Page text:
APEX, N.C. (WNCN) — For the past month CBS 17 has been looking into Apex non-profit Ry-Con Service Dogs.
Dozens of families and former employees have come forward to share their stories about the now-shuttered company.
Some families told CBS 17 they returned their dog because it was untrained and aggressive, but other families are still trying to turn their Ry-Con dogs into the service dogs they were promised.
For the past three months, Shane Gentry has been working to transform a Ry-Con dog into a service dog for an autistic child.
“When I had heard this story there is no doubt in my mind that we were gonna do everything we could to fix this and get it right,” Gentry said.
The family wanted to remain anonymous, but they say they got their dog from Ry-Con and just like many other families; the dog was not what they had hoped for.
“What they were sold did not get delivered,” Gentry said.
Gentry owns “Sally Said So Professional Dog Training” and he’s been training dogs for a decade.
He has experience training service dogs and specializes in behavior modification.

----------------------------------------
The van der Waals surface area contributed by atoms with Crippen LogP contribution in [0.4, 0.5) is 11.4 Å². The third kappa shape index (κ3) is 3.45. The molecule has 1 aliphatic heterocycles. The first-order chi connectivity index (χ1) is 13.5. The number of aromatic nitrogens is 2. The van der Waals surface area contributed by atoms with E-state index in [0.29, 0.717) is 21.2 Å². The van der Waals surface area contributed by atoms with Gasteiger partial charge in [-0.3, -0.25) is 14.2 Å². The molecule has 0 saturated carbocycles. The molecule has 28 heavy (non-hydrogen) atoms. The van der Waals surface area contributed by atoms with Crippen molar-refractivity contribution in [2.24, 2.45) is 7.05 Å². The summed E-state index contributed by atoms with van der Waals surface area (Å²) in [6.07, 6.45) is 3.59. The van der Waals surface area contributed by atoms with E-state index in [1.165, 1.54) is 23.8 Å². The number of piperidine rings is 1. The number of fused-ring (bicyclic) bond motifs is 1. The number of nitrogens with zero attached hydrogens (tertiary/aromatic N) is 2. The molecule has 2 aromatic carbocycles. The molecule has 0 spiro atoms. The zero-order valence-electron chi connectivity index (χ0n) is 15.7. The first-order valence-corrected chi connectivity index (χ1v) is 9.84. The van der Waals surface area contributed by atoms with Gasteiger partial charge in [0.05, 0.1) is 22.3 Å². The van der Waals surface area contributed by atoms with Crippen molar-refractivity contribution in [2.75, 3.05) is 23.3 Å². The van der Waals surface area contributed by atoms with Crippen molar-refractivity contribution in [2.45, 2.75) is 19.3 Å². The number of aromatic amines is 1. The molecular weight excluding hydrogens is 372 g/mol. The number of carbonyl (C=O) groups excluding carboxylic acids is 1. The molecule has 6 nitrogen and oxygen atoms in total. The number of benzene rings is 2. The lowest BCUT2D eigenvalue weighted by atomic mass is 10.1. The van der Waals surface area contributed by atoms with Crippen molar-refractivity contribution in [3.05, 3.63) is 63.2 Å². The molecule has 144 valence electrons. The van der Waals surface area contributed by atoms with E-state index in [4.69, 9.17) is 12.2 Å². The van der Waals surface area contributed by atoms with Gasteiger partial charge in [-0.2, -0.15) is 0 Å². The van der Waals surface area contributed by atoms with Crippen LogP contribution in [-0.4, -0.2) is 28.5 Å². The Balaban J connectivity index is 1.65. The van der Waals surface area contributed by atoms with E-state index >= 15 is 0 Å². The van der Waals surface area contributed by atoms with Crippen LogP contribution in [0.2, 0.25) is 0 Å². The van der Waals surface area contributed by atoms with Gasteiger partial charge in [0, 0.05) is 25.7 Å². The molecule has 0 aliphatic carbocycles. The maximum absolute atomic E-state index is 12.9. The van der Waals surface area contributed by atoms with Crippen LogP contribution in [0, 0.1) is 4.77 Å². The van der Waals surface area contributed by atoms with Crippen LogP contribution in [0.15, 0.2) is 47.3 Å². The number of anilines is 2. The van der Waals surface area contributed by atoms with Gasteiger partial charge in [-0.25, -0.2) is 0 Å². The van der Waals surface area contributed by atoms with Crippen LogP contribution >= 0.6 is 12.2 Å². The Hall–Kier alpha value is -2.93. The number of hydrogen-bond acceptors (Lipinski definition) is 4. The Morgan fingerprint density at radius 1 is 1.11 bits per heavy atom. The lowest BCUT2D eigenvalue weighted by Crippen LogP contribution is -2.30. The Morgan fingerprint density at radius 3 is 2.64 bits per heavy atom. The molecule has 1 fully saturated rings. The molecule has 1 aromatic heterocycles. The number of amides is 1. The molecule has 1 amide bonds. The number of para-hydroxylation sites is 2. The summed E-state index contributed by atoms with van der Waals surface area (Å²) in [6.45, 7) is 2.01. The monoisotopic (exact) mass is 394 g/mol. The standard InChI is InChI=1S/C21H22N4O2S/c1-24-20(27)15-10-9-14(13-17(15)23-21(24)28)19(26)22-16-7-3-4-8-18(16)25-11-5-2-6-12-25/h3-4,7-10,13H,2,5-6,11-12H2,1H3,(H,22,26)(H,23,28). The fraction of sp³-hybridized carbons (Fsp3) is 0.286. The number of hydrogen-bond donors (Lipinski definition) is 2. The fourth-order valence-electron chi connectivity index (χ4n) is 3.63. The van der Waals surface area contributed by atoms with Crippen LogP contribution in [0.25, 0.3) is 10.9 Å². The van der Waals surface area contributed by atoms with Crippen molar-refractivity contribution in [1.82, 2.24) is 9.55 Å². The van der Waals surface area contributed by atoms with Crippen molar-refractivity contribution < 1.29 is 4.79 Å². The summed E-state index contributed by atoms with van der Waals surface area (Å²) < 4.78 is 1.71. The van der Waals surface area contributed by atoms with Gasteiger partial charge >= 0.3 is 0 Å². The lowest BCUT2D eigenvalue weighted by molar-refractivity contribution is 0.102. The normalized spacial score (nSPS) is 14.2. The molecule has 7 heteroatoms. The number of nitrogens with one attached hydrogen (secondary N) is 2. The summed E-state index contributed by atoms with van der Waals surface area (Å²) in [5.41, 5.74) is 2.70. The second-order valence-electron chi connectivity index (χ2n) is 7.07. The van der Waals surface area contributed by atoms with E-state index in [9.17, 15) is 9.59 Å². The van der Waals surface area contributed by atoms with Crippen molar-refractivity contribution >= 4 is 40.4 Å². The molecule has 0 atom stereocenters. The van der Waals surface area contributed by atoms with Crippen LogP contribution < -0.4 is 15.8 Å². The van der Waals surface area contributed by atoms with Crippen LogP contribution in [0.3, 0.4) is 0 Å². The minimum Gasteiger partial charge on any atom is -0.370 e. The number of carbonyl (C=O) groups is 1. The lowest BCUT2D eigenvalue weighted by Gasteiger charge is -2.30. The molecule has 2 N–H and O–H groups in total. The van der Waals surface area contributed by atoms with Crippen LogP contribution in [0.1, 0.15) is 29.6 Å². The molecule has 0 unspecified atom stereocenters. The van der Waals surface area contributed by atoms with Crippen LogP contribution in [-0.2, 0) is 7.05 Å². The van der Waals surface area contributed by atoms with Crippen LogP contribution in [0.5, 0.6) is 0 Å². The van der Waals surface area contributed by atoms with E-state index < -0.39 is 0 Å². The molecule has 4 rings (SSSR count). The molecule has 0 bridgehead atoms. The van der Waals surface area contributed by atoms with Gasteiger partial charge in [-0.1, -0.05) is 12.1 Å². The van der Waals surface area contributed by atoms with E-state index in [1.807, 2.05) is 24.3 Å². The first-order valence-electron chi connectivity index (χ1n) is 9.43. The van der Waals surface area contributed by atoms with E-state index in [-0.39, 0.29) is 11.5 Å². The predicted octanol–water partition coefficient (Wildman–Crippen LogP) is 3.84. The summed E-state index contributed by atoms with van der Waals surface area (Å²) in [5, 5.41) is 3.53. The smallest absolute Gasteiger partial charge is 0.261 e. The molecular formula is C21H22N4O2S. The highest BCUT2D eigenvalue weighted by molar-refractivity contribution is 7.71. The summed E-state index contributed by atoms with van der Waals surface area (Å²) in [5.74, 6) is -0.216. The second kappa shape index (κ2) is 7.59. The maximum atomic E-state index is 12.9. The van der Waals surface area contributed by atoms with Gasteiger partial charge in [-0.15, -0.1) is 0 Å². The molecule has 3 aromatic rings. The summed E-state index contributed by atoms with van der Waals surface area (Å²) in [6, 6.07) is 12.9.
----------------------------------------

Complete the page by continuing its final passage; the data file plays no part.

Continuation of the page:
“We kind of had to just basically start at zero and retrain the dog,” Gentry explained.
Gentry says the dog’s behavior has already improved drastically and he’s hopeful that the dog will be up to par within the next few months.
“If a child with autism has a moment or a behavioral outburst or heightened anxiety your dog can feel the tension in the air, the dog has to be properly desensitized to where they don’t react to those triggers,” Gentry said.
Gentry does not believe the Briard breed is the right breed to be a service dog for autistic children.
“I don’t want anybody out there that has a Briard to feel like they’ve got a terrible dog,” said Gentry. “It is absolutely not my first choice for a service dog role. First major point dogs are bred for specific things. A Briard is a herding dog. Dogs that have those types of bloodlines are generally not as people pleasing.”
According to Ry-Con contracts, owner Mark Mathis charged $2,400 for a puppy and more than $10,000 for training.
Gentry thinks Mathis charged too much.
“I think what that particular service was, no absolutely not. I don’t even charge a third of that to do the exact same thing and your dog doesn’t go to a facility, we come to your home,” Gentry said.
The North Carolina Attorney General has received 50 complaints against Ry-Con. The investigation is ongoing.